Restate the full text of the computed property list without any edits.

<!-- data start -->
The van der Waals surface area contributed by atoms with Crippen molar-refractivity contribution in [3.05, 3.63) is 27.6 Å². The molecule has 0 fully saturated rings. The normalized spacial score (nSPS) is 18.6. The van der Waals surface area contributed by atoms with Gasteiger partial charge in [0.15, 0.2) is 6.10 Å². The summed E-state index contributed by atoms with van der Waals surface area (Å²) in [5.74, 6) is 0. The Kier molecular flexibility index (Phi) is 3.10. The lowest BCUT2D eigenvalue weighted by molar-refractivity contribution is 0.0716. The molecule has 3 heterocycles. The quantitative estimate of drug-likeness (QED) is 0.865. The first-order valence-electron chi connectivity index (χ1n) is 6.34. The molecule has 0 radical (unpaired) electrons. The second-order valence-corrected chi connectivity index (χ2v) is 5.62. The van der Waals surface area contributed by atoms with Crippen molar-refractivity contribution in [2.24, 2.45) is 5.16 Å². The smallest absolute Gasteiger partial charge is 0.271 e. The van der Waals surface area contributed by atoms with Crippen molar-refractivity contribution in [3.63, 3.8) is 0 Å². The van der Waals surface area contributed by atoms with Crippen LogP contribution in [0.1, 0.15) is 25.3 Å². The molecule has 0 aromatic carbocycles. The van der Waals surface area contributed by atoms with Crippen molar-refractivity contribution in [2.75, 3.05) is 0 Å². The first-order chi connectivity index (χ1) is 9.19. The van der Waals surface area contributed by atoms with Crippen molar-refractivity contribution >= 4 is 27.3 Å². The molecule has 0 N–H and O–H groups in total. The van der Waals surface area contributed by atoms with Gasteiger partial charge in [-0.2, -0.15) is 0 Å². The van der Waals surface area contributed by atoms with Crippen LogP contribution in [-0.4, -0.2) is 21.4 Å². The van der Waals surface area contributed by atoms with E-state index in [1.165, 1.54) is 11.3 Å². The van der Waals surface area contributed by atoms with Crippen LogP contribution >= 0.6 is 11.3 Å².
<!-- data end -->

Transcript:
The van der Waals surface area contributed by atoms with Crippen molar-refractivity contribution in [3.05, 3.63) is 27.6 Å². The molecule has 0 fully saturated rings. The normalized spacial score (nSPS) is 18.6. The van der Waals surface area contributed by atoms with Gasteiger partial charge in [0.15, 0.2) is 6.10 Å². The summed E-state index contributed by atoms with van der Waals surface area (Å²) in [5.74, 6) is 0. The Kier molecular flexibility index (Phi) is 3.10. The lowest BCUT2D eigenvalue weighted by molar-refractivity contribution is 0.0716. The molecule has 3 heterocycles. The quantitative estimate of drug-likeness (QED) is 0.865. The first-order valence-electron chi connectivity index (χ1n) is 6.34. The molecule has 0 radical (unpaired) electrons. The second-order valence-corrected chi connectivity index (χ2v) is 5.62. The van der Waals surface area contributed by atoms with Crippen molar-refractivity contribution in [2.24, 2.45) is 5.16 Å². The smallest absolute Gasteiger partial charge is 0.271 e. The van der Waals surface area contributed by atoms with Crippen molar-refractivity contribution in [3.63, 3.8) is 0 Å². The van der Waals surface area contributed by atoms with Crippen LogP contribution in [0.1, 0.15) is 25.3 Å². The molecule has 0 aromatic carbocycles. The van der Waals surface area contributed by atoms with Crippen molar-refractivity contribution in [2.75, 3.05) is 0 Å². The first-order chi connectivity index (χ1) is 9.19. The van der Waals surface area contributed by atoms with Crippen molar-refractivity contribution >= 4 is 27.3 Å². The molecule has 0 N–H and O–H groups in total. The van der Waals surface area contributed by atoms with Gasteiger partial charge in [-0.2, -0.15) is 0 Å². The van der Waals surface area contributed by atoms with Crippen LogP contribution in [-0.4, -0.2) is 21.4 Å². The van der Waals surface area contributed by atoms with E-state index in [1.165, 1.54) is 11.3 Å². The van der Waals surface area contributed by atoms with Crippen LogP contribution >= 0.6 is 11.3 Å².